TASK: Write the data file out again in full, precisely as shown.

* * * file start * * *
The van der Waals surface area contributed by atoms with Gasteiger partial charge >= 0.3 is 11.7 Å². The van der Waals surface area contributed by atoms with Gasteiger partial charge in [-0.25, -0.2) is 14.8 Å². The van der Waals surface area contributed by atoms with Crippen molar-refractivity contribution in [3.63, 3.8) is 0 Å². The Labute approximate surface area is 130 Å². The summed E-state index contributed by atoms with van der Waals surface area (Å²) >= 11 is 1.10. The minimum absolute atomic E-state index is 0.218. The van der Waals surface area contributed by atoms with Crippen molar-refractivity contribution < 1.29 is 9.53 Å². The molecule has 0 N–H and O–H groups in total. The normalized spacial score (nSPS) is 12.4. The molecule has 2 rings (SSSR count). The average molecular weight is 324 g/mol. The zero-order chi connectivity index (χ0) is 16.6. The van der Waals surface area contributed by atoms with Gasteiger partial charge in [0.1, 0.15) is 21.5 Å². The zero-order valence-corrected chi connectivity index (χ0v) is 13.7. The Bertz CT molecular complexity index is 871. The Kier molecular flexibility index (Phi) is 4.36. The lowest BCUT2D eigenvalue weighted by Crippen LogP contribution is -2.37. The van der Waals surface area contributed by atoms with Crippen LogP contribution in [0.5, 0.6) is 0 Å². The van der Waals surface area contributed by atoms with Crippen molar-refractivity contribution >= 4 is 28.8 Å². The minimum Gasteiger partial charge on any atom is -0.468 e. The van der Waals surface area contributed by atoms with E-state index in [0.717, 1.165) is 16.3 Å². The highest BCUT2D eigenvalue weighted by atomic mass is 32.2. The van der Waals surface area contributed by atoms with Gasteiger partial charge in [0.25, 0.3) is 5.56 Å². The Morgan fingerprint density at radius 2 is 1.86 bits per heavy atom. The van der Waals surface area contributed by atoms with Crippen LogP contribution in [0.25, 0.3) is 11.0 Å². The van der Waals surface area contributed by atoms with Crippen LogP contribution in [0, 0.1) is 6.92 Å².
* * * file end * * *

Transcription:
The van der Waals surface area contributed by atoms with Gasteiger partial charge >= 0.3 is 11.7 Å². The van der Waals surface area contributed by atoms with Gasteiger partial charge in [-0.25, -0.2) is 14.8 Å². The van der Waals surface area contributed by atoms with Crippen molar-refractivity contribution in [3.63, 3.8) is 0 Å². The Labute approximate surface area is 130 Å². The summed E-state index contributed by atoms with van der Waals surface area (Å²) >= 11 is 1.10. The minimum absolute atomic E-state index is 0.218. The van der Waals surface area contributed by atoms with Crippen molar-refractivity contribution < 1.29 is 9.53 Å². The molecule has 0 N–H and O–H groups in total. The normalized spacial score (nSPS) is 12.4. The molecule has 2 rings (SSSR count). The average molecular weight is 324 g/mol. The zero-order chi connectivity index (χ0) is 16.6. The van der Waals surface area contributed by atoms with Gasteiger partial charge in [0.1, 0.15) is 21.5 Å². The zero-order valence-corrected chi connectivity index (χ0v) is 13.7. The Bertz CT molecular complexity index is 871. The Kier molecular flexibility index (Phi) is 4.36. The lowest BCUT2D eigenvalue weighted by Crippen LogP contribution is -2.37. The van der Waals surface area contributed by atoms with Crippen LogP contribution in [0.5, 0.6) is 0 Å². The van der Waals surface area contributed by atoms with Crippen molar-refractivity contribution >= 4 is 28.8 Å². The minimum Gasteiger partial charge on any atom is -0.468 e. The van der Waals surface area contributed by atoms with E-state index in [0.717, 1.165) is 16.3 Å². The highest BCUT2D eigenvalue weighted by atomic mass is 32.2. The van der Waals surface area contributed by atoms with Gasteiger partial charge in [0.25, 0.3) is 5.56 Å². The Morgan fingerprint density at radius 2 is 1.86 bits per heavy atom. The van der Waals surface area contributed by atoms with Crippen LogP contribution in [0.25, 0.3) is 11.0 Å². The van der Waals surface area contributed by atoms with Crippen LogP contribution in [0, 0.1) is 6.92 Å².